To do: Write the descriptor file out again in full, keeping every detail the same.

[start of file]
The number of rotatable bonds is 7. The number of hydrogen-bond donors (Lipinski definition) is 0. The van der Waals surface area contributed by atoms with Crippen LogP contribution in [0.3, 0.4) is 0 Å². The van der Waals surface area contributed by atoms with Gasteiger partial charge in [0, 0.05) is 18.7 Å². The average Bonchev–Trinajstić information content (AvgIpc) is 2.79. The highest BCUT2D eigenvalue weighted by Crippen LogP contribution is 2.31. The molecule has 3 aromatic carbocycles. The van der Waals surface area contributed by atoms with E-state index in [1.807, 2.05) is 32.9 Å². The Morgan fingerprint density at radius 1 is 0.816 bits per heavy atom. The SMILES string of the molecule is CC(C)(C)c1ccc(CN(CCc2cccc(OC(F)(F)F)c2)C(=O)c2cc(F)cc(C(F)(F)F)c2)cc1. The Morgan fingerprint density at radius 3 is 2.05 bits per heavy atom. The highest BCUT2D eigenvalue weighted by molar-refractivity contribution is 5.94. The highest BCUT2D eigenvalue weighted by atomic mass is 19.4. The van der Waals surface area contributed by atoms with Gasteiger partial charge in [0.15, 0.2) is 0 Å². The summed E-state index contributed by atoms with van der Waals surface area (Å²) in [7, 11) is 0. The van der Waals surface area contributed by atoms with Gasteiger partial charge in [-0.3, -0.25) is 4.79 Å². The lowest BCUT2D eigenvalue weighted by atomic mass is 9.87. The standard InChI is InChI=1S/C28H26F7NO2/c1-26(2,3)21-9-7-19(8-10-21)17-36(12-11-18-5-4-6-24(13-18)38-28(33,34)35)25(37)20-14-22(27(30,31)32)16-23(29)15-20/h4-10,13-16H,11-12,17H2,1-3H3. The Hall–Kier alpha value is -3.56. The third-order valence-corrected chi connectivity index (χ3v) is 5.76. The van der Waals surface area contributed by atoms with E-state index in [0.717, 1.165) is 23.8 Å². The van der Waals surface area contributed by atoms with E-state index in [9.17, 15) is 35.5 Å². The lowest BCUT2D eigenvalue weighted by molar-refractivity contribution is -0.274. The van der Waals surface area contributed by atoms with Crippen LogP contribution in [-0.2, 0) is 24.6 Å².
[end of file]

The number of rotatable bonds is 7. The number of hydrogen-bond donors (Lipinski definition) is 0. The van der Waals surface area contributed by atoms with Crippen LogP contribution in [0.3, 0.4) is 0 Å². The van der Waals surface area contributed by atoms with Gasteiger partial charge in [0, 0.05) is 18.7 Å². The average Bonchev–Trinajstić information content (AvgIpc) is 2.79. The highest BCUT2D eigenvalue weighted by Crippen LogP contribution is 2.31. The molecule has 3 aromatic carbocycles. The van der Waals surface area contributed by atoms with E-state index in [1.807, 2.05) is 32.9 Å². The Morgan fingerprint density at radius 1 is 0.816 bits per heavy atom. The SMILES string of the molecule is CC(C)(C)c1ccc(CN(CCc2cccc(OC(F)(F)F)c2)C(=O)c2cc(F)cc(C(F)(F)F)c2)cc1. The Morgan fingerprint density at radius 3 is 2.05 bits per heavy atom. The highest BCUT2D eigenvalue weighted by molar-refractivity contribution is 5.94. The highest BCUT2D eigenvalue weighted by atomic mass is 19.4. The van der Waals surface area contributed by atoms with Gasteiger partial charge in [0.15, 0.2) is 0 Å². The summed E-state index contributed by atoms with van der Waals surface area (Å²) in [7, 11) is 0. The van der Waals surface area contributed by atoms with Gasteiger partial charge in [-0.3, -0.25) is 4.79 Å². The lowest BCUT2D eigenvalue weighted by atomic mass is 9.87. The standard InChI is InChI=1S/C28H26F7NO2/c1-26(2,3)21-9-7-19(8-10-21)17-36(12-11-18-5-4-6-24(13-18)38-28(33,34)35)25(37)20-14-22(27(30,31)32)16-23(29)15-20/h4-10,13-16H,11-12,17H2,1-3H3. The Hall–Kier alpha value is -3.56. The third-order valence-corrected chi connectivity index (χ3v) is 5.76. The van der Waals surface area contributed by atoms with E-state index in [0.717, 1.165) is 23.8 Å². The van der Waals surface area contributed by atoms with E-state index in [9.17, 15) is 35.5 Å². The lowest BCUT2D eigenvalue weighted by molar-refractivity contribution is -0.274. The van der Waals surface area contributed by atoms with Crippen LogP contribution in [-0.2, 0) is 24.6 Å².